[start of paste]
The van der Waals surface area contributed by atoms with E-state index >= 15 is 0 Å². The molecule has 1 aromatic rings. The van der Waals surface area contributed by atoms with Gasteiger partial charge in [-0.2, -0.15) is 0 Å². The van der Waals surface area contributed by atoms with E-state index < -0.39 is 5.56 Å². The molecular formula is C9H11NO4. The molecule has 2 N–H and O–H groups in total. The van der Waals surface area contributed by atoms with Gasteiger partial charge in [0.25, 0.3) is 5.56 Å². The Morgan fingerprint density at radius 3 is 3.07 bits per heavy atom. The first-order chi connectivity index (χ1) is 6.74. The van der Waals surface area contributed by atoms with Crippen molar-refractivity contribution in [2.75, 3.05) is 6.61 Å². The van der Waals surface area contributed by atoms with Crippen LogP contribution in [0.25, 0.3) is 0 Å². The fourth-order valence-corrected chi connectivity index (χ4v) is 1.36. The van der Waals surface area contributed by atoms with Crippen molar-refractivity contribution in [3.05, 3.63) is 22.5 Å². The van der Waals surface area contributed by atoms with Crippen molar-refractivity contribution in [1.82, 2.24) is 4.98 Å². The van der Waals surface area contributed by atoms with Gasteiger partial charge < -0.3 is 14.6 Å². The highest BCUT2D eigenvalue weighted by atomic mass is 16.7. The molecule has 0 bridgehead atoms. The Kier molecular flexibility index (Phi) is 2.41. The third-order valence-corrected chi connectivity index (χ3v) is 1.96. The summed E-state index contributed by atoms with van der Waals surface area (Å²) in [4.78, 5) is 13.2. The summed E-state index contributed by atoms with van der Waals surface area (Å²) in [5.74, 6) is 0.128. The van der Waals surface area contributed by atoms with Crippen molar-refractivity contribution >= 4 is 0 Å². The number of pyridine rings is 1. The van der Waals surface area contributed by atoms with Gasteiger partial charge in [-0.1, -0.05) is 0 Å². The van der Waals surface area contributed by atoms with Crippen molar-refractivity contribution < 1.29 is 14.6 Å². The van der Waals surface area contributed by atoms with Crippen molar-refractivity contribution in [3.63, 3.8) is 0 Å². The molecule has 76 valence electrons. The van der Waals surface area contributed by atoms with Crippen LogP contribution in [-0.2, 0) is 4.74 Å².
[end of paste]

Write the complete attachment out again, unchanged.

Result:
The van der Waals surface area contributed by atoms with E-state index >= 15 is 0 Å². The molecule has 1 aromatic rings. The van der Waals surface area contributed by atoms with Gasteiger partial charge in [-0.2, -0.15) is 0 Å². The van der Waals surface area contributed by atoms with E-state index < -0.39 is 5.56 Å². The molecular formula is C9H11NO4. The molecule has 2 N–H and O–H groups in total. The van der Waals surface area contributed by atoms with Gasteiger partial charge in [0.25, 0.3) is 5.56 Å². The Morgan fingerprint density at radius 3 is 3.07 bits per heavy atom. The first-order chi connectivity index (χ1) is 6.74. The van der Waals surface area contributed by atoms with Crippen molar-refractivity contribution in [2.75, 3.05) is 6.61 Å². The van der Waals surface area contributed by atoms with Crippen LogP contribution in [0.25, 0.3) is 0 Å². The fourth-order valence-corrected chi connectivity index (χ4v) is 1.36. The van der Waals surface area contributed by atoms with Crippen molar-refractivity contribution in [3.05, 3.63) is 22.5 Å². The van der Waals surface area contributed by atoms with Crippen molar-refractivity contribution in [1.82, 2.24) is 4.98 Å². The van der Waals surface area contributed by atoms with Gasteiger partial charge < -0.3 is 14.6 Å². The highest BCUT2D eigenvalue weighted by atomic mass is 16.7. The molecule has 0 bridgehead atoms. The Kier molecular flexibility index (Phi) is 2.41. The third-order valence-corrected chi connectivity index (χ3v) is 1.96. The summed E-state index contributed by atoms with van der Waals surface area (Å²) in [4.78, 5) is 13.2. The summed E-state index contributed by atoms with van der Waals surface area (Å²) in [5.74, 6) is 0.128. The van der Waals surface area contributed by atoms with Crippen molar-refractivity contribution >= 4 is 0 Å². The number of pyridine rings is 1. The van der Waals surface area contributed by atoms with Gasteiger partial charge in [-0.1, -0.05) is 0 Å². The van der Waals surface area contributed by atoms with Crippen molar-refractivity contribution < 1.29 is 14.6 Å². The van der Waals surface area contributed by atoms with Crippen molar-refractivity contribution in [3.63, 3.8) is 0 Å². The molecule has 76 valence electrons. The van der Waals surface area contributed by atoms with Crippen LogP contribution in [-0.2, 0) is 4.74 Å².